Asia News Desk World

Fri 23 September 2022: 

Social media played a huge part in adding fuel to the communal fire in Leicester city (UK) that witnessed riots between Hindus and Muslim last week. A BBC journalist from the UK, investigating the incident, in a random sample, found that 50% of tweets with hashtags in fact originated from Twitter accounts in India.

“Over 50% of a 200K sample of tweets originated from accts geolocated in India,” said Abdirahim Saeed, the BBC reporter, said. In order words, 50% of these tweets on the Leicester riots were retweeted from locations across India.

Abdirahim Saeed, in a series of tweets, stated that the top three recent hashtags were #Leicester, #Hindusunderattack and #HindusunderattackinUK. But what is more interesting is that 97% of retweets for #Hindusunderattacks on the Leicester riots were made from retweets, he pointed out.

While 1% was the original post and 2% were based on replies and comments, 97% were based on retweeting #Hindusunderattack

The BBC reporter also found that at least 500k English language tweets that mentioned #Leicester peaked on September 18 (Sunday) and 19 (Monday).

The graph shows the peak on September 18th and 19th regarding Leicester violence.

Further, the United States recorded the third largest tweets/retweets on the Leicester riots after the UK and India, his investigation showed. These were mostly tweeted by right-wing extremists, influencers and politicians.

Also the ‘top tweeter’ for #Hindusunderattack had set up their account in September with 1 follower and 1 follower. The tag on Leicester saw 139 retweets, an interesting observation.


The other trending hashtag was #BritanFirst. As Leicester is predominantly an immigrant society with English-speaking citizens as minorities, many videos emerged where Britons have ‘explained’ what would happen if such incidents continue.

“Another US influencer with ‘help save western civilisation’ in their bio tweeted & 220k+ followers tweeted about ‘Muslim no-go-zone areas’ and Muslims seizing ‘control of another zone in Europe’,” the BBC reporter tweeted on the Leicester city riots.

Journalists under attack

Many British journalists who were covering the Leicester riots came under attack from India’s Hindu right-wing for “biased reporting”. A reporter from The Guardian Aina J. Khan spoke in length about how she was verbally attacked by the Hindu men, staunch supporters of the right-wing organisation Rashtriya Swayamsevak Sangh (RSS) for being a Muslim while covering the incident.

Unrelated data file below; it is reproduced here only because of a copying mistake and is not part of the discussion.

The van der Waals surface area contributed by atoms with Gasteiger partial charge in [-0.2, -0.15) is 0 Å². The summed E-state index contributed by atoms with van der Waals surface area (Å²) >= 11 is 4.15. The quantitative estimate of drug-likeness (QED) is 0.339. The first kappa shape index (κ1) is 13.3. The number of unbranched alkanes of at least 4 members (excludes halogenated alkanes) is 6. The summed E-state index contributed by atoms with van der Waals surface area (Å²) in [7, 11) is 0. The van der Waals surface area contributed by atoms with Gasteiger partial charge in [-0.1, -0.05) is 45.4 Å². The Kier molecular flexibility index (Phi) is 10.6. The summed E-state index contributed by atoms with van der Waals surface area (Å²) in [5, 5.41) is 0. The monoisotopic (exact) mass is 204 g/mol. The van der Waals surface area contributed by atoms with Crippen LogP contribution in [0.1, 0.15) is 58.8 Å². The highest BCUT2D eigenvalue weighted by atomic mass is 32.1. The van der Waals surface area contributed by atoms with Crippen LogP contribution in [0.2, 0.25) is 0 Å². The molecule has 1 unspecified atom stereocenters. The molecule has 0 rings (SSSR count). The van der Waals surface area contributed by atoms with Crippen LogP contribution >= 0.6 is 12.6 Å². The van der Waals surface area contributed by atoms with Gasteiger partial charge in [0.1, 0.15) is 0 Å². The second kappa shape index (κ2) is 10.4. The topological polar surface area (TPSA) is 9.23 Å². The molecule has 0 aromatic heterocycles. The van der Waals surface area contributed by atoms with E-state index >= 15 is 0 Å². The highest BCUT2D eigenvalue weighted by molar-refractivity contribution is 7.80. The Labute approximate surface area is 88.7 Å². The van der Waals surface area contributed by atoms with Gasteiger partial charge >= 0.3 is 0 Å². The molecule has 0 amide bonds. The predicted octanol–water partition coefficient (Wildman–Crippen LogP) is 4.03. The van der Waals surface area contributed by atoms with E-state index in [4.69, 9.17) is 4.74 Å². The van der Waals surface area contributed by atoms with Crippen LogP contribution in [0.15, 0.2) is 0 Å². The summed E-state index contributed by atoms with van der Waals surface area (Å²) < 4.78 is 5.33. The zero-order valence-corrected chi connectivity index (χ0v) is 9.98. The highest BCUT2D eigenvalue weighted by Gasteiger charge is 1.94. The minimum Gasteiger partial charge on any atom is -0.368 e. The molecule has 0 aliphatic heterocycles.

Since then, after she wrote about her experience, Aina has received even more hate.

Another journalist, Sangita Myska, who recently did a podcast for BBCRadio4, Positive Thinking – A Solution to Polarisation, was trolled online.

Another BBC trending reporter Reha, in a recent interview, spoke about how social media is spewing venom which impacted the Leicester riots more.

When asked how the unrest in Leicester started, Reha said, “It is not clear how it started. Its been brewing for some months now. We are seeing as lot in social media.”

She further said, “Social media is definitely exaggerating the situation. We are not just seeing instances of false information, we are seeing incidences or events that have happened in Leicester that are then being posted on social media to add fuel to the fire.”

Reha also mentioned about the impact of right-wing organisations on the South Asian communities. “There is also another narrative, which is quite an important one. There is a small group of South Asian community that is allegedly been inspired by extreme right-wing Hindu nationalists in India. That is something that is been repeated several times,” she said in the interview.


India media reportage

The role played by mainstream Indian media in the Leicester riots has been biased towards Hindu visibly. Many news channels ran interviews with ‘eyewitnesses’ who spoke about how the Hindu community is being targeted and there is a sense of fear.

One such interview conducted by India Today anchor Gaurav Sawant shows how he continuously focuses on the word ‘fear’. Have a look.

Lastly, the BBC reporter mentions that the report on Leicester is based on a sample of English-language tweets using the tool Brandwatch. It is a social media tool that tracks billions of conversations online every day, including blogs, news, forums, videos, Twitter tweets, reviews, images, Facebook etc. It allows companies to understand the needs of their customers better, what is currently trending, influencers and brand perception.

You can read the whole thread on Saeed’s investigation here.


-Source: Siasat





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